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  1. #1
    Senior Member
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    Why do tubes lose air?

    New tube, out of the box. Installed, pumped up to 100 psi, trued the wheel, went to bed. Got ready to ride the next day, checked the tire, 80 psi. I had checked the tire for debris, rim for burrs, etc. prior to installing the tube. I've also noticed this on other tires/tubes as well. Where does it go? Poor tubes? Bad valve? Bad brand? Anybody else experience this?

  2. #2
    Senior Member skydive69's Avatar
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    Quote Originally Posted by Dellphinus
    New tube, out of the box. Installed, pumped up to 100 psi, trued the wheel, went to bed. Got ready to ride the next day, checked the tire, 80 psi. I had checked the tire for debris, rim for burrs, etc. prior to installing the tube. I've also noticed this on other tires/tubes as well. Where does it go? Poor tubes? Bad valve? Bad brand? Anybody else experience this?
    They have a certain amount of porosity. Also, perhaps your air chuck removal technique needs honing. I notice that many let out more air than necessary in the way they remove said chuck.
    www.brokennecktobrokenrecords.com

  3. #3
    Lentement mais sûrement Erick L's Avatar
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    Erick - www.borealphoto.com/velo

  4. #4
    Senior Member
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    I HAVE definitely noticed that after installing a "new" tube that it ALWAYS needs to be pumped up again the next day and then they settle in and don't lose as much from there on. I don't know, maybe the rubber on new tubes is so tight that it doesn't fill out all the spaces in the tire at first, but give it a few hours and it stretches out and relaxes and therefore needs more air.
    "The wind, it is what it is, you can't curse it and you can't count on it."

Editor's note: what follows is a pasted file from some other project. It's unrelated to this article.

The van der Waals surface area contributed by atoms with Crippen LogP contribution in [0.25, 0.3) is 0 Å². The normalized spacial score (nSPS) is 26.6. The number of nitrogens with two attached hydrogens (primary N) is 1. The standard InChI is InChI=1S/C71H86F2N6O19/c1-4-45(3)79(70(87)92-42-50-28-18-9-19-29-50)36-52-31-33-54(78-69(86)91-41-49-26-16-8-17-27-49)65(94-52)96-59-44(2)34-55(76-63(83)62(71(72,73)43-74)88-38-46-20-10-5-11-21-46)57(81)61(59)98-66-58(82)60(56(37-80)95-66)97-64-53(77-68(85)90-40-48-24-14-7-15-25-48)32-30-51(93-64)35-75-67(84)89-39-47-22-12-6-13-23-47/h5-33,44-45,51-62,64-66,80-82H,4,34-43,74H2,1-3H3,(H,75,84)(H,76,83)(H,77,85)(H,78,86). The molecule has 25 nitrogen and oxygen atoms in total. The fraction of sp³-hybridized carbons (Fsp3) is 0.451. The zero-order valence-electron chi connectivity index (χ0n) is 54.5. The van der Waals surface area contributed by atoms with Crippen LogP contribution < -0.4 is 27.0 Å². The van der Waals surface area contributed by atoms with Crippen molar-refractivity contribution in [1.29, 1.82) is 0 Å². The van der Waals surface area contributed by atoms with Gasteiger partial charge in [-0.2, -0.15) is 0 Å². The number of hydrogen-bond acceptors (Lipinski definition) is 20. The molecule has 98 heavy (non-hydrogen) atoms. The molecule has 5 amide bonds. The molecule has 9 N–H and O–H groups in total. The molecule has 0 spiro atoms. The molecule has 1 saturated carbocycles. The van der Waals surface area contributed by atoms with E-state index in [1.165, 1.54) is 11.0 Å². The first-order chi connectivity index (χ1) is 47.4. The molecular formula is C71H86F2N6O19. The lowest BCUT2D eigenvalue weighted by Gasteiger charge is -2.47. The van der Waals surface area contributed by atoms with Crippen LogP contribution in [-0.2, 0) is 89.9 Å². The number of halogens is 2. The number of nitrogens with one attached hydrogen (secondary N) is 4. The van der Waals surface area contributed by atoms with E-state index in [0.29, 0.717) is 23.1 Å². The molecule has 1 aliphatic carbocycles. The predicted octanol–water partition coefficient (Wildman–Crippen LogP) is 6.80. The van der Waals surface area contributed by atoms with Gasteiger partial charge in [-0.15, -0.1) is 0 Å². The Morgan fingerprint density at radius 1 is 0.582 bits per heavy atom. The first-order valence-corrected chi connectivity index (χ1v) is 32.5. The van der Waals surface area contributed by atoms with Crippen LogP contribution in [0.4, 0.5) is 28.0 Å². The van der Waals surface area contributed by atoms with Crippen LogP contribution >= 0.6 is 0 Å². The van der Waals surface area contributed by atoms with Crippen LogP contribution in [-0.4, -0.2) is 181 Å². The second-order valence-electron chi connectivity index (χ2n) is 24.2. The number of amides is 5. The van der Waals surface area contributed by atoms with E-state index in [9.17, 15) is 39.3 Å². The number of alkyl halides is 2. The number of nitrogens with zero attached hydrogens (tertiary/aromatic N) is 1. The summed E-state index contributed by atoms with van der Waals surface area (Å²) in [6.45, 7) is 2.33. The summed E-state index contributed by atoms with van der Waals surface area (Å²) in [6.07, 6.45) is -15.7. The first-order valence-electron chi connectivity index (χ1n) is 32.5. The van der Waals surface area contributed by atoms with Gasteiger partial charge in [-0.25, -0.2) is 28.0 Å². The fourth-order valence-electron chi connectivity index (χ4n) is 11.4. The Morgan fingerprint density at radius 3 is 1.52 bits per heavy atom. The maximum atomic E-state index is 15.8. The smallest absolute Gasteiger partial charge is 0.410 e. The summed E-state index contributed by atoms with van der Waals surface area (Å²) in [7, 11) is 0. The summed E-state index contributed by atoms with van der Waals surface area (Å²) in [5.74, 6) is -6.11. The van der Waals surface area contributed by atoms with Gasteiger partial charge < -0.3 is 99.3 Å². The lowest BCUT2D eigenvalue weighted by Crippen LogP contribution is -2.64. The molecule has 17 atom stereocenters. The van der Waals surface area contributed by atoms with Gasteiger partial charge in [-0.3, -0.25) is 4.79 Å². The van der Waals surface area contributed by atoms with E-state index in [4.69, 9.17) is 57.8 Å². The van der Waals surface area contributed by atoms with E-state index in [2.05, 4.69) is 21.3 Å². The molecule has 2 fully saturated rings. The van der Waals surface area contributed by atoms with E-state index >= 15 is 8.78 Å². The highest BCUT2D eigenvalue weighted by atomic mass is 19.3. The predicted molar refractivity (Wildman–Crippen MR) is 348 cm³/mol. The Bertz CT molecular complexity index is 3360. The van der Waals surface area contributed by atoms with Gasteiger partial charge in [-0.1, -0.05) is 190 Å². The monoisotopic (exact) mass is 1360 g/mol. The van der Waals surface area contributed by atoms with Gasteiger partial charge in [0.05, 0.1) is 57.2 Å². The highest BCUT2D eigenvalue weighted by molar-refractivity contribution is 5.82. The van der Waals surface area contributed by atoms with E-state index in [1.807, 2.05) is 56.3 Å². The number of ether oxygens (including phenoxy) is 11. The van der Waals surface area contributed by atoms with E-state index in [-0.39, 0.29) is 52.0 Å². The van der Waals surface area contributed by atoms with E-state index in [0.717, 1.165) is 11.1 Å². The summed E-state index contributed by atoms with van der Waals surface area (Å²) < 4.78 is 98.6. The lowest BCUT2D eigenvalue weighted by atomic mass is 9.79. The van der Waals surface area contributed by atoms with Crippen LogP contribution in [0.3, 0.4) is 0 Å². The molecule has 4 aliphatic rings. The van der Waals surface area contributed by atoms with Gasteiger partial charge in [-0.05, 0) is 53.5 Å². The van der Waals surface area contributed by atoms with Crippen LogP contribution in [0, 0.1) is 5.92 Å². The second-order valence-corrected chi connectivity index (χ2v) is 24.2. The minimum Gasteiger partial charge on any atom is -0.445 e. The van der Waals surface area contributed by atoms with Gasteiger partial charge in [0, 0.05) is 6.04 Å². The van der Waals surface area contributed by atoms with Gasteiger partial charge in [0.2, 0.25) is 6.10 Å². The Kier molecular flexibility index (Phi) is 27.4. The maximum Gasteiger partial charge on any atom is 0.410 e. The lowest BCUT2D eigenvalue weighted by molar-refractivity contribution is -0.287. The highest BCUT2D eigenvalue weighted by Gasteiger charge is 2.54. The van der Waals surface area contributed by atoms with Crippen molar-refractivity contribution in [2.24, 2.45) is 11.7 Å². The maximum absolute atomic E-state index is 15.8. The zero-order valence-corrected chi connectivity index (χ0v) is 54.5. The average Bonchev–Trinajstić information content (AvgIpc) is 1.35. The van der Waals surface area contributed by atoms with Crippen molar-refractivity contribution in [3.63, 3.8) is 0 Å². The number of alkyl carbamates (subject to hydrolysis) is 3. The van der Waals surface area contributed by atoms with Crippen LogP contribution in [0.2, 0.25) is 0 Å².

5. #5
    Senior Member skydive69's Avatar
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    Quote Originally Posted by Belugadave
    I HAVE definitely noticed that after installing a "new" tube that it ALWAYS needs to be pumped up again the next day and then they settle in and don't lose as much from there on. I don't know, maybe the rubber on new tubes is so tight that it doesn't fill out all the spaces in the tire at first, but give it a few hours and it stretches out and relaxes and therefore needs more air.
    I ride every day, and want to ride at a certain pressure. The next day, my tires are not at that pressure regardless of the age/brand/type of tube used. Bottom line: I pump up my tires every day.
    www.brokennecktobrokenrecords.com

  6. #6
    Senior Member
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    Quote Originally Posted by skydive69
    I ride every day, and want to ride at a certain pressure. The next day, my tires are not at that pressure regardless of the age/brand/type of tube used. Bottom line: I pump up my tires every day.
    I agree, I like to ride at a certain pressure and pump mine up almost every time I ride. Sometimes I go a day or two and don't pump them up if I'm just going out for a casual ride. You are right, ALL tubes lose air and if you notice I said they "don't lose as much" after that very first day, but I've just noticed that the first day they seem to lose a lot more pressure than they do after that. Keep on pumpin'.
    "The wind, it is what it is, you can't curse it and you can't count on it."

  7. #7
    Gravel for Breakfast
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    It's because of "molecules."
    Sin after sin I have endured, but the wounds I bear are the wounds of love.

  8. #8
    Huachuca Rider webist's Avatar
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    Maintaining tire pressure is frequently recommended to save fuel and increase safety in motor vehicles. Bike tires are smaller, thinner, and pressurized a good deal higher. I am not surprised that I need to pump them up so often.
    Just Peddlin' Around

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